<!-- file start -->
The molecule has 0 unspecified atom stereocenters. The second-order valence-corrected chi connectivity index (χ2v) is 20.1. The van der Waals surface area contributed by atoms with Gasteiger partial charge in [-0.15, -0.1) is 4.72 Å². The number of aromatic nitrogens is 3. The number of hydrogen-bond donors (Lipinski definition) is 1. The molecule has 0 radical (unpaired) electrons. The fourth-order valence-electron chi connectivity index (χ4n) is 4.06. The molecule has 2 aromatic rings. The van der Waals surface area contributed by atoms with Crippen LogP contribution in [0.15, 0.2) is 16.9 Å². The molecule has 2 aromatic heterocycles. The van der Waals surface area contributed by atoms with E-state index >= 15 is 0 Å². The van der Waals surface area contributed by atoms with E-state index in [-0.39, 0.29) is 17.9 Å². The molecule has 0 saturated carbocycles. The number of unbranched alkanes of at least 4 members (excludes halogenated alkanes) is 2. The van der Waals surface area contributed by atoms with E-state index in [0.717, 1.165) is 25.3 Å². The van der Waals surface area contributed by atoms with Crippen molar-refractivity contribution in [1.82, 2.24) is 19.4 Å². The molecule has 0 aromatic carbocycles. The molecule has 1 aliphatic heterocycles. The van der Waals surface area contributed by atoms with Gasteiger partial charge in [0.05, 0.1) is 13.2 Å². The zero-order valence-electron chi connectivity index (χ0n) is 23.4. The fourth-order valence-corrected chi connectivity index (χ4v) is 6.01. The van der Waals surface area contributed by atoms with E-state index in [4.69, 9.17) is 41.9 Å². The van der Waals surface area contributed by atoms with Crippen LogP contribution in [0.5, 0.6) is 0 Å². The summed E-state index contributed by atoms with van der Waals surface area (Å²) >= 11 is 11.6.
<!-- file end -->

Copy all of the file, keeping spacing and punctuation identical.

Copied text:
The molecule has 0 unspecified atom stereocenters. The second-order valence-corrected chi connectivity index (χ2v) is 20.1. The van der Waals surface area contributed by atoms with Gasteiger partial charge in [-0.15, -0.1) is 4.72 Å². The number of aromatic nitrogens is 3. The number of hydrogen-bond donors (Lipinski definition) is 1. The molecule has 0 radical (unpaired) electrons. The fourth-order valence-electron chi connectivity index (χ4n) is 4.06. The molecule has 2 aromatic rings. The van der Waals surface area contributed by atoms with Crippen LogP contribution in [0.15, 0.2) is 16.9 Å². The molecule has 2 aromatic heterocycles. The van der Waals surface area contributed by atoms with E-state index >= 15 is 0 Å². The van der Waals surface area contributed by atoms with E-state index in [-0.39, 0.29) is 17.9 Å². The molecule has 0 saturated carbocycles. The number of unbranched alkanes of at least 4 members (excludes halogenated alkanes) is 2. The van der Waals surface area contributed by atoms with E-state index in [0.717, 1.165) is 25.3 Å². The van der Waals surface area contributed by atoms with Crippen molar-refractivity contribution in [1.82, 2.24) is 19.4 Å². The molecule has 0 aromatic carbocycles. The molecule has 1 aliphatic heterocycles. The van der Waals surface area contributed by atoms with Gasteiger partial charge in [0.05, 0.1) is 13.2 Å². The zero-order valence-electron chi connectivity index (χ0n) is 23.4. The fourth-order valence-corrected chi connectivity index (χ4v) is 6.01. The van der Waals surface area contributed by atoms with E-state index in [4.69, 9.17) is 41.9 Å². The van der Waals surface area contributed by atoms with Crippen LogP contribution in [0.5, 0.6) is 0 Å². The summed E-state index contributed by atoms with van der Waals surface area (Å²) >= 11 is 11.6.